Anarchy came into English in mC16, from fw anarchie, F, rw anarchia, Gk – a state without a leader. Its earliest uses are not too far from the early hostile uses of DEMOCRACY (q.v.): ‘this unleful lyberty or lycence of the multytude is called an Anarchic’ (1539). But it came through as primarily a description of any kind of disorder or chaos (Gk – chasm or void).
Anarchism, from mC17, and anarchist, from 1C17, remained, however, much nearer the political sense: ‘Anarchism, the Doctrine, Positions or Art of those that teach anarchy; also the being itself of the people without a Prince or Ruler’ (1656). The anarchists thus characterized are very close to democrats and republicans, in their older senses; there was also an association of anarchists and atheists (Cudworth, 1678). It is interesting that as late as 1862 Spencer wrote: ‘the anarchist . . . denies the right of any government . . . to trench upon his individual freedom’; these are now often the terms of a certain modem liberalism or indeed of a radical conservatism.
However the terms began to shift in the specific context of the French Revolution, when the Girondins attacked their radical opponents as anarchists, in the older general sense. This had the effect of identifying anarchism with a range of radical political tendencies, and the term of abuse seems first to have been positively adopted by Proudhon, in 1840.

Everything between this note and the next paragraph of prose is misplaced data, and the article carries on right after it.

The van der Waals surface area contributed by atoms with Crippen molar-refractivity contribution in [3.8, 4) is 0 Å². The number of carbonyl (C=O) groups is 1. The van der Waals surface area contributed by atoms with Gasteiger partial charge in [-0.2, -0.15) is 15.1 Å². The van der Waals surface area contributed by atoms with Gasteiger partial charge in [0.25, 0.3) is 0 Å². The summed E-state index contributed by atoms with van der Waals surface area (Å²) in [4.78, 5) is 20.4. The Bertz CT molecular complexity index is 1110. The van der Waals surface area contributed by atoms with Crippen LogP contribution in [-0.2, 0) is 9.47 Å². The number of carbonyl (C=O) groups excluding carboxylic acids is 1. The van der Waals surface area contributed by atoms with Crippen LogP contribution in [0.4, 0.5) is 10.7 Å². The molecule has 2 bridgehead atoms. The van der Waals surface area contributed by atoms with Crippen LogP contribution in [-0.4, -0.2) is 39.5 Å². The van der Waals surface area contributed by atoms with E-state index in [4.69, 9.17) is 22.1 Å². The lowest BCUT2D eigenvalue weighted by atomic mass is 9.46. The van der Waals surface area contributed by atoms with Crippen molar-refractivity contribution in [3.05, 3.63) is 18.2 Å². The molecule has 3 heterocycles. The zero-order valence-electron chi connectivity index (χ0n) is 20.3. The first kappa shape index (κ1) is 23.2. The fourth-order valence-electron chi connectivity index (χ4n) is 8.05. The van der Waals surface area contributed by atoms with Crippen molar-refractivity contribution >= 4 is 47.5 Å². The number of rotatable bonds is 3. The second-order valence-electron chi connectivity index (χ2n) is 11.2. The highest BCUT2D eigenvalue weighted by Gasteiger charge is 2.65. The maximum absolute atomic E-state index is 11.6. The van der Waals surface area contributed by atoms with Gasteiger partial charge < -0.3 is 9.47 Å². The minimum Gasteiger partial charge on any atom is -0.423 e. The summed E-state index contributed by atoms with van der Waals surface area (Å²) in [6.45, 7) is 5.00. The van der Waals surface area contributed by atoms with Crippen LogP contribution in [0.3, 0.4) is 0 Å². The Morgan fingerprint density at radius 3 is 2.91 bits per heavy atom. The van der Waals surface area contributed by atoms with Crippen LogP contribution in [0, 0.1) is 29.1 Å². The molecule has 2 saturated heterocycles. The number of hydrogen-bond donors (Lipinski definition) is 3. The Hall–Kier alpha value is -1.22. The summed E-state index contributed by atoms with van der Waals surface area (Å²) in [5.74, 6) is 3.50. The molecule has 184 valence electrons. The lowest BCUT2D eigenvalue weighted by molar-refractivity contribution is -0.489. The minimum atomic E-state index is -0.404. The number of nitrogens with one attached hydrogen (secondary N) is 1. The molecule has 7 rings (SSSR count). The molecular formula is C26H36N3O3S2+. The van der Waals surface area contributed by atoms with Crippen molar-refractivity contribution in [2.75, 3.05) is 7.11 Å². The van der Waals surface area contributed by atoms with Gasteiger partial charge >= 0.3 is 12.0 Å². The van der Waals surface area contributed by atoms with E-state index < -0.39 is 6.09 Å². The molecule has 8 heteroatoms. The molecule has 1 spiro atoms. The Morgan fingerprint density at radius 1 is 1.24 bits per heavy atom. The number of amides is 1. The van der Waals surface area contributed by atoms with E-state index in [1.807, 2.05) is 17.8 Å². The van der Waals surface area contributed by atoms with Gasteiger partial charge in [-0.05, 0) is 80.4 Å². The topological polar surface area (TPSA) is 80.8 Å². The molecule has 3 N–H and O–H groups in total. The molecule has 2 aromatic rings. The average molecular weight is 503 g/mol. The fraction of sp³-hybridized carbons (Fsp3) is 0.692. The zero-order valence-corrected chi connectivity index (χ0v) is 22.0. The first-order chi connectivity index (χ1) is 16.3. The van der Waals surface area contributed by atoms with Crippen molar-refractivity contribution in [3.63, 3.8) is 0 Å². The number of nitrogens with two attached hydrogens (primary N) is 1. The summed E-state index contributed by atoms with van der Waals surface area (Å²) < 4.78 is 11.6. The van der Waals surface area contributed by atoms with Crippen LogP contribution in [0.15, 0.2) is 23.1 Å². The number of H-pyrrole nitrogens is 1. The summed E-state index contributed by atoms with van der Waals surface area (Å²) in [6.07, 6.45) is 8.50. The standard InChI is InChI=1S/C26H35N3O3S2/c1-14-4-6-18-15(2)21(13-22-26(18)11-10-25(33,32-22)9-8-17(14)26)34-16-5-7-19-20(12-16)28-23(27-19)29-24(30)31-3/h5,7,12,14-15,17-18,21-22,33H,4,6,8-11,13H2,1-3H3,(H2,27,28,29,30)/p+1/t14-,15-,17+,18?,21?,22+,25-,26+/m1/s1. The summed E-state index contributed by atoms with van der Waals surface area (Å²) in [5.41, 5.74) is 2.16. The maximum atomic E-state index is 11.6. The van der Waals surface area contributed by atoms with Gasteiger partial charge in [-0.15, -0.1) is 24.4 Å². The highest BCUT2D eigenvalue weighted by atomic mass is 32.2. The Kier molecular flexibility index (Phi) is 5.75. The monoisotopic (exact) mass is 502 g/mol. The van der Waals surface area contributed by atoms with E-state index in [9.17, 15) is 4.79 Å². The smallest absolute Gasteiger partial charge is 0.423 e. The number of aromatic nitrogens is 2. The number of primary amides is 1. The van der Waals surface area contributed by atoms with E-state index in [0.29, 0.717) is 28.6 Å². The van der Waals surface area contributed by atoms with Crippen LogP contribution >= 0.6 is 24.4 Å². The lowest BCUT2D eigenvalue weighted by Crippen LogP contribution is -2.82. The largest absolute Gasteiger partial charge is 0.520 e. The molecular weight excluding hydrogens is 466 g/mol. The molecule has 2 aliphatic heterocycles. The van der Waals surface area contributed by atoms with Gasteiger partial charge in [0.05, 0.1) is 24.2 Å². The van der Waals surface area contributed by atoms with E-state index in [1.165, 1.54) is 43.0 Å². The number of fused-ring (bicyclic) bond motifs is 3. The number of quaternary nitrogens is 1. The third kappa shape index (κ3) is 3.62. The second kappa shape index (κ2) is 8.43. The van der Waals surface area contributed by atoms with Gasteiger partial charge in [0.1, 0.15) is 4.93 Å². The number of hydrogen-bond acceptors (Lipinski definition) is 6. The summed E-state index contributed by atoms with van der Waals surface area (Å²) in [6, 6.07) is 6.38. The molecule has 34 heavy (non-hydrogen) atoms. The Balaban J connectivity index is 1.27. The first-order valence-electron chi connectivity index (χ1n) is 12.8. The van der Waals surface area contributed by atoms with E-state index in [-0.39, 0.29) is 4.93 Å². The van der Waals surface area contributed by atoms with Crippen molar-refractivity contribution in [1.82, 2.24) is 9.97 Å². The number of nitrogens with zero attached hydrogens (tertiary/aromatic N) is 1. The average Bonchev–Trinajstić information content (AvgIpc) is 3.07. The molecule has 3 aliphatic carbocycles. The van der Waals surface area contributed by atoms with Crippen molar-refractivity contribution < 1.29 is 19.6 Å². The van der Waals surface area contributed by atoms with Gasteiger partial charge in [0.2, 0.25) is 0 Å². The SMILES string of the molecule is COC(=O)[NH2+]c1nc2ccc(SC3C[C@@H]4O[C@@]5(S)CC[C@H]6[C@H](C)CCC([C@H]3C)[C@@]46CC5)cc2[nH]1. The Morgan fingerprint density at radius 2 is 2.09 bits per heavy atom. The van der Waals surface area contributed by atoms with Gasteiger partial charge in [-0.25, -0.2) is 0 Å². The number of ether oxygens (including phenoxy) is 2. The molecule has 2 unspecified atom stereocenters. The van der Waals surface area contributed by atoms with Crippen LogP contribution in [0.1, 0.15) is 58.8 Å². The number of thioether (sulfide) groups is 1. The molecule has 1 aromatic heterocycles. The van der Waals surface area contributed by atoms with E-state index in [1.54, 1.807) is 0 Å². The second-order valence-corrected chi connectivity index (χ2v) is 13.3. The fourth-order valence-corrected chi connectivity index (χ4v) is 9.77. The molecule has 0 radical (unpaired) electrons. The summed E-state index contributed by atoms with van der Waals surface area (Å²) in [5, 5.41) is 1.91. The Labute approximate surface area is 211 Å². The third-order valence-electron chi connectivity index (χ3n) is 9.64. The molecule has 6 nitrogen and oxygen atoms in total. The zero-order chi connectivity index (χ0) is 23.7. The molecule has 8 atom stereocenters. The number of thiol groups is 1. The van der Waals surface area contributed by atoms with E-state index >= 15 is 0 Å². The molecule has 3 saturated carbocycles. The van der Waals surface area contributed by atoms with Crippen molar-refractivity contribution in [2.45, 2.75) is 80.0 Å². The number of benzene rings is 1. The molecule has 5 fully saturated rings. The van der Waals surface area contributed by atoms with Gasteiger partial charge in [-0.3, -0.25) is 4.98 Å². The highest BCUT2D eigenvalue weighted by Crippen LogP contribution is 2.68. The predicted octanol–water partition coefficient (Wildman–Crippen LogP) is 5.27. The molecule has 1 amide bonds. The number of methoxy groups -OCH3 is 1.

From this period anarchism is a major tendency within the socialist and labour movements, often in conflict with centralizing versions of Marxism and other forms of SOCIALISM (q.v.). From the 1870s groups which had previously defined themselves as mutualists, federalists or anti-authoritarians consciously adopted anarchists as their identification, and this broad movement developed into revolutionary organizations which were opposed to ‘siate socialism’ and to the ‘dictatorship of the proletariat’. The important anarcho-syndicalist movement founded social organization on self-governing collectives, based on trade unions; these would be substituted for all forms of state organization.
Also, however, mainly between the 1870s and 1914, one minority tendency in anarchism had adopted tactics of individual violence and assassination, against political rulers. A strong residual sense of anarchist as this kind of terrorist (in the language, with terrorism, from C18) has not been forgotten, though it is clearly separate from the mainstream anarchist movement.
Conscious self-styled anarchism is still a significant political movement, but it is interesting that many anarchist ideas and proposals have been taken up in later phases of Marxist and other revolutionary socialist thought, though the distance from the word, with all its older implications, is usually carefully maintained.